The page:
Reference(s)

    Organization rules reference: ARTICLE 30 OF THE STAFF REGULATIONS GOVERNING OFFICIALS OF THE AGENCY

    Keywords:

    appointment; breach; candidate; competition; complainant; condition; criteria; degree; difference; enforcement; grounds; post; provision; refusal; staff regulations and rules; vacancy notice;



  • Judgment 2121


    93rd Session, 2002
    Preparatory Commission for the Comprehensive Nuclear-Test-Ban Treaty Organization
    Extracts: EN, FR
    Full Judgment Text: EN, FR

    Considerations 9 and 14

    Extract:

    The recommendation of the Personnel Advisory Panel not to renew the complainant's contract was followed. She submits that "at no time was she given a reason for the decision not to renew her appointment. The failure to cite a reason runs counter to principles embodied in a series of Tribunal judgments [...] to state that another body has recommended against renewal, without stating why, is not enough to satisfy the Tribunal that a reason for such non-renewal was given."

    Keywords:

    acceptance; advisory body; case law; complainant; complaint allowed; contract; duty to substantiate decision; evidence; general principle; grounds; iloat; non-renewal; recommendation;



  • Judgment 2120


    93rd Session, 2002
    International Atomic Energy Agency
    Extracts: EN, FR
    Full Judgment Text: EN, FR

    Considerations 10 and 11

    Extract:

    A paragraph of a notice issued by the Organisation's secretariat stipulates that the spouse of a staff member shall normally not be employed in the same department as the staff member. The Tribunal considers that "the provision improperly discriminates between candidates for appointment based on their marital status and family relationship [...]. Discrimination on such grounds is contrary to the Charter of the United Nations, general principles of law and those which govern the international civil service, as well as international instruments on human rights. [...] All forms of improper discrimination are prohibited. What is improper discrimination? It is, at least in the employment context, the drawing of distinctions between staff members or candidates for appointment on the basis of irrelevant personal characteristics. Manifestly, the fact that two staff members may be married to each other is not relevant to their competence or the capacity of either one of them to fulfil their obligations. and, if it is thought that marital or intimate personal relationships between staff members may create management problems, such problems must be dealt with in ways that do not discriminate against either of them as a result of such relationships. The Tribunal notes that [the notice] as it is written, besides being too broad, is not even effective in dealing with the presumed possibility of undue influence or favouritism for it is silent on non-marital intimate relationships. It also fails to deal with marriages taking place after appointment".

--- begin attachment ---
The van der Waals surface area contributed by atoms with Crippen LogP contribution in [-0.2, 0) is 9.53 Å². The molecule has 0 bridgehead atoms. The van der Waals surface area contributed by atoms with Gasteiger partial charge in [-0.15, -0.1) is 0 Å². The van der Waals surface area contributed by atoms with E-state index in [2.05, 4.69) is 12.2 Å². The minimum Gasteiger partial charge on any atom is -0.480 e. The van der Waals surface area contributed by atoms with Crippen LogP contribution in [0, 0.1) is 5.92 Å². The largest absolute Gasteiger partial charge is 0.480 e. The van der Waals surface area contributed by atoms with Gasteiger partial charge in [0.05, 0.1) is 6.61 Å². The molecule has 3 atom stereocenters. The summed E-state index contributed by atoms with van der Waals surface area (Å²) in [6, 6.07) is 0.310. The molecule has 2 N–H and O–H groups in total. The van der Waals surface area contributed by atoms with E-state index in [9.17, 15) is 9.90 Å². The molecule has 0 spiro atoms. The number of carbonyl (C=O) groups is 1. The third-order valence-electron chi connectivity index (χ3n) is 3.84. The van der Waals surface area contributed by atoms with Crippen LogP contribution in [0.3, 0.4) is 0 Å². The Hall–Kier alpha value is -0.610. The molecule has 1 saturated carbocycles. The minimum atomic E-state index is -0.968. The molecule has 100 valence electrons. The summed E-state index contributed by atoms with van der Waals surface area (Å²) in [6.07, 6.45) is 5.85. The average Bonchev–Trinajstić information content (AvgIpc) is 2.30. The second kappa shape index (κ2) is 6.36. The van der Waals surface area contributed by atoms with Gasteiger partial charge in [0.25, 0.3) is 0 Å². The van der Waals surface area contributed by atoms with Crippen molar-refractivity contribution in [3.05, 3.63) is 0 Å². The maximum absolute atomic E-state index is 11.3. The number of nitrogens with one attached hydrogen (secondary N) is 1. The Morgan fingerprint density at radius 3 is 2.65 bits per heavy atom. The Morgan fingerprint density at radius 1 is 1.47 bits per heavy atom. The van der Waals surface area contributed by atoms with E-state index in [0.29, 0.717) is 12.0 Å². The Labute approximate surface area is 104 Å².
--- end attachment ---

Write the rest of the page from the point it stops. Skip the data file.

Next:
Keywords:

    administrative instruction; assignment; breach; candidate; competition; complaint allowed; complaint allowed in part; definition; difference; equal treatment; family relationship; general principle; grounds; international civil servant; international civil service principles; international instrument; organisation; post; provision; publication; qualifications; same; staff member's duties; terms of appointment; un charter; universal declaration of human rights;



  • Judgment 2116


    92nd Session, 2002
    Food and Agriculture Organization of the United Nations
    Extracts: EN, FR
    Full Judgment Text: EN, FR

    Consideration 5

    Extract:

    "The [organization] was cavalier in the way in which it informed [the complainant] of what was to become of the selection process. For the complainant it was particularly important that she be informed promptly whether she could expect to be appointed, so that she could start to look for another job if need be. She contends, and the [organization] does not demur, that she had the more reason to be optimistic as she had been told unofficially that of all the applicants, she stood the best chance of being appointed. In these circumstances, the [organization] ought to have [informed] her [...] that reclassification was a serious possibility for the post in question. But it did not [...] thereafter, when a decision was taken [...] to withdraw the vacancy announcement, the organization should have informed the candidates immediately. [...] The complainant was so informed in writing [...] nearly four months later. Even if [...] she was informed by telephone [...] written notification was nonetheless an obligation. The complainant's personal interests have undoubtedly been harmed and some redress for the material and moral injury she suffered is warranted [...]."